Photo of Karen Mccomb

Karen Mccomb
Professor Of Animal Behaviour & Cognition (Psychology)
T: +44 (0)1273 678610


My main research has involved using acoustic analysis and playback experiments to address questions about vocal communication and cognitive abilities in mammals. With my collaborators, postdocs and DPhil students in the Mammal Vocal Communication and Cognition Research Group, I am currently involved in the following projects:

1) Age and experience as determinants of acquired knowledge in African elephants: we have demonstrated that the possession of enhanced discriminatory abilities by the oldest individual in a group of advanced social mammals can influence the social and ecological knowledge of the group as a whole and conducted a comprehensive investigation of the role of age and experience in acquired knowledge and decision-making (funded by The Leverhulme Trust).

2) Social intelligence and emotional awareness in domestic horses: we have developed novel paradigms to examine cross-modal recognition and attribution of attention in this species and were awarded the Cozzarelli Prize for best PNAS paper in Behavioral and Social Sciences in 2008 for our work on cross-modal individual recognition. We are now embarking on an investigation of the role of emotional awareness in social success in horses - a project that has both scientific and applied significance (funded by The Leverhulme Trust).

3) Inter-specific communication: we are expanding research on domestic/companion animals (including domestic cats and dogs as well as horses) as these species can provide useful models both for getting at mammal cognitive abilities and, by virtue of their interactions with humans, exploring interspecific communication. Recent topics include how domestic cats use purring to manipulate their human owners.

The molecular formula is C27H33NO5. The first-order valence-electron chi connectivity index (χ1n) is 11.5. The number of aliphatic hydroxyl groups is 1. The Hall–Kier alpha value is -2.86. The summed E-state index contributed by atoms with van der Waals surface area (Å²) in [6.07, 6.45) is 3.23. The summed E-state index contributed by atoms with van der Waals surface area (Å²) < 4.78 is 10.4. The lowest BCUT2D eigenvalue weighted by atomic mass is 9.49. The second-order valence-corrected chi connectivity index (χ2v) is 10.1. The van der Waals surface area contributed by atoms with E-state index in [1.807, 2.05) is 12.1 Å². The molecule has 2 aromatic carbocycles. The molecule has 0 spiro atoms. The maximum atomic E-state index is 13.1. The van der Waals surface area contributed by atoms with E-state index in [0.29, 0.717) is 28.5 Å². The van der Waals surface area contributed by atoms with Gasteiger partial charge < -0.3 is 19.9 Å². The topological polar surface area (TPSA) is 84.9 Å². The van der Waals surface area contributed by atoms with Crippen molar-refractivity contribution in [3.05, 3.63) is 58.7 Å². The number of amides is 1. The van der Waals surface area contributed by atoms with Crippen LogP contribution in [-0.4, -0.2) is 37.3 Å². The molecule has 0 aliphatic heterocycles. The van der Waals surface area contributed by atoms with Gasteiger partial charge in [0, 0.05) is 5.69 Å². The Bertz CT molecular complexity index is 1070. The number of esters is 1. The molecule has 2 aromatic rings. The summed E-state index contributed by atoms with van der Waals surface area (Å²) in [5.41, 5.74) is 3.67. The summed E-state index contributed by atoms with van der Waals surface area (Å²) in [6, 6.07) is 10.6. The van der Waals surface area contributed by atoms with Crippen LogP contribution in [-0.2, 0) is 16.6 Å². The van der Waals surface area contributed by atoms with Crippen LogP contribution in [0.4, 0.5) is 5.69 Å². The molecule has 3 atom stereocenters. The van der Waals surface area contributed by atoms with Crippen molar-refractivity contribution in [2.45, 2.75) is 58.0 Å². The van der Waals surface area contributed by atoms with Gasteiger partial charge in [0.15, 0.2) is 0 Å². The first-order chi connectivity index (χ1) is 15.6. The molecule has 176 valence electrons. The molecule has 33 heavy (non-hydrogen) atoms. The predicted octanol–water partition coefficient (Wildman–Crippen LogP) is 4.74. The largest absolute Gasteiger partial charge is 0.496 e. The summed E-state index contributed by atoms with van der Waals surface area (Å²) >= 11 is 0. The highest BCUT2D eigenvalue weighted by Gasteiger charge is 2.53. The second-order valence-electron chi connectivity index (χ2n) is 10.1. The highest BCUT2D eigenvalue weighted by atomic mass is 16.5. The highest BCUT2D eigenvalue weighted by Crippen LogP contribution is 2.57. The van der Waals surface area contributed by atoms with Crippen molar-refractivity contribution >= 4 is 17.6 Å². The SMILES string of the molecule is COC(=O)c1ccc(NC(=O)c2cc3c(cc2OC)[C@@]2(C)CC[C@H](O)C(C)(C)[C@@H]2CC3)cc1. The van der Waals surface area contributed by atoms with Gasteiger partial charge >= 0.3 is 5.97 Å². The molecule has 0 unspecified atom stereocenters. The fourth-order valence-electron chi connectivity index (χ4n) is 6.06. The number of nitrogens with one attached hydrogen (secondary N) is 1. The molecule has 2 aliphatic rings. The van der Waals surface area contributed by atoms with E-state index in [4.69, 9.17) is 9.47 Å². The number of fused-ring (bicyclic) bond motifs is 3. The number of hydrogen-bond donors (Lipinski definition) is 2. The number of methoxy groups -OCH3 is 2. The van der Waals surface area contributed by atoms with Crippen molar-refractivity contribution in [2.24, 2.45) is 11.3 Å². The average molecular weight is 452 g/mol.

4) Acoustic coding in mammal vocalisations: we are particularly interested in elucidating the importance in animal communication of acoustic parameters known to be importance in human speech; study species include red deer, elephants, domestic dogs and cats.

5) The evolution of vocal repertoires: we have conducted comparative analyses to investigate the effects of evolutionary increases in group size on the evolution of vocal repertoires in non-human primates.


McComb, K. Shannon, G., Sayialel, K. & Moss, C. (2014) Elephants can determine ethnicity, gender, and age from acoustic cues in human voices PNAS 111(14), 5433–5438.

Shannon, G., Slotow, R., Durant, S.M., Sayialel, K.N., Poole, J.,  Moss, C. & McComb, K. (2013)  Effects of social disruption in elephants persist decades after culling. Frontiers in Zoology 2013, 10: 62.

Proops, L. & McComb, K. (2012) Cross-modal individual recognition in domestic horses (Equus caballus) extends to familiar humans. Proceedings of the Royal Society B, London 279, 3131-3138.

McComb K., Shannon G., Durant S.M., Sayialel K., Slotow R., Poole J., and Moss C. (2011) Leadership in elephants: the adaptive value of age. Proceedings of the Royal Society B, London 278,3270-3276.